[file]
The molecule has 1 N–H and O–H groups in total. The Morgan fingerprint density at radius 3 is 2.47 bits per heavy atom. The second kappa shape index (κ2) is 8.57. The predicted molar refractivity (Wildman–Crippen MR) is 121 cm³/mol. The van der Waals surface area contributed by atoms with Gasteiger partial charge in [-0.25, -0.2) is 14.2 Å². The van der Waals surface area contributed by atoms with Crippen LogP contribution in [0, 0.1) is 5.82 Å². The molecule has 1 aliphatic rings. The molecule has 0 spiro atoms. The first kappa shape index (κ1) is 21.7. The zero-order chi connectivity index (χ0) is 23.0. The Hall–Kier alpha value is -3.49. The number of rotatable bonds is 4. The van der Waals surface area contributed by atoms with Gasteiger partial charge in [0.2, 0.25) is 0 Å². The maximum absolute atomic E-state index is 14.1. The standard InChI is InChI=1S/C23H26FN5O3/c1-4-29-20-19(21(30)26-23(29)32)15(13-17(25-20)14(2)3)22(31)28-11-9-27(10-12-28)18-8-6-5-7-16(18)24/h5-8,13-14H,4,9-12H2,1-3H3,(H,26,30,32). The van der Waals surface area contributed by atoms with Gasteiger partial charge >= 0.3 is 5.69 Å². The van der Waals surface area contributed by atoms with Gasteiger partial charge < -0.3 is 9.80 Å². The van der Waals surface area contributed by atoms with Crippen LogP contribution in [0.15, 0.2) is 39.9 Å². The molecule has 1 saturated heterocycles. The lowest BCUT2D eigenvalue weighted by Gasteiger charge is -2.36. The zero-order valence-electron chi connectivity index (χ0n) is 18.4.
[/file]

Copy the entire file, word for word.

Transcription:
The molecule has 1 N–H and O–H groups in total. The Morgan fingerprint density at radius 3 is 2.47 bits per heavy atom. The second kappa shape index (κ2) is 8.57. The predicted molar refractivity (Wildman–Crippen MR) is 121 cm³/mol. The van der Waals surface area contributed by atoms with Gasteiger partial charge in [-0.25, -0.2) is 14.2 Å². The van der Waals surface area contributed by atoms with Crippen LogP contribution in [0, 0.1) is 5.82 Å². The molecule has 1 aliphatic rings. The molecule has 0 spiro atoms. The first kappa shape index (κ1) is 21.7. The zero-order chi connectivity index (χ0) is 23.0. The Hall–Kier alpha value is -3.49. The number of rotatable bonds is 4. The van der Waals surface area contributed by atoms with Gasteiger partial charge in [0.2, 0.25) is 0 Å². The maximum absolute atomic E-state index is 14.1. The standard InChI is InChI=1S/C23H26FN5O3/c1-4-29-20-19(21(30)26-23(29)32)15(13-17(25-20)14(2)3)22(31)28-11-9-27(10-12-28)18-8-6-5-7-16(18)24/h5-8,13-14H,4,9-12H2,1-3H3,(H,26,30,32). The van der Waals surface area contributed by atoms with Gasteiger partial charge >= 0.3 is 5.69 Å². The van der Waals surface area contributed by atoms with Gasteiger partial charge < -0.3 is 9.80 Å². The van der Waals surface area contributed by atoms with Crippen LogP contribution in [0.15, 0.2) is 39.9 Å². The molecule has 1 saturated heterocycles. The lowest BCUT2D eigenvalue weighted by Gasteiger charge is -2.36. The zero-order valence-electron chi connectivity index (χ0n) is 18.4.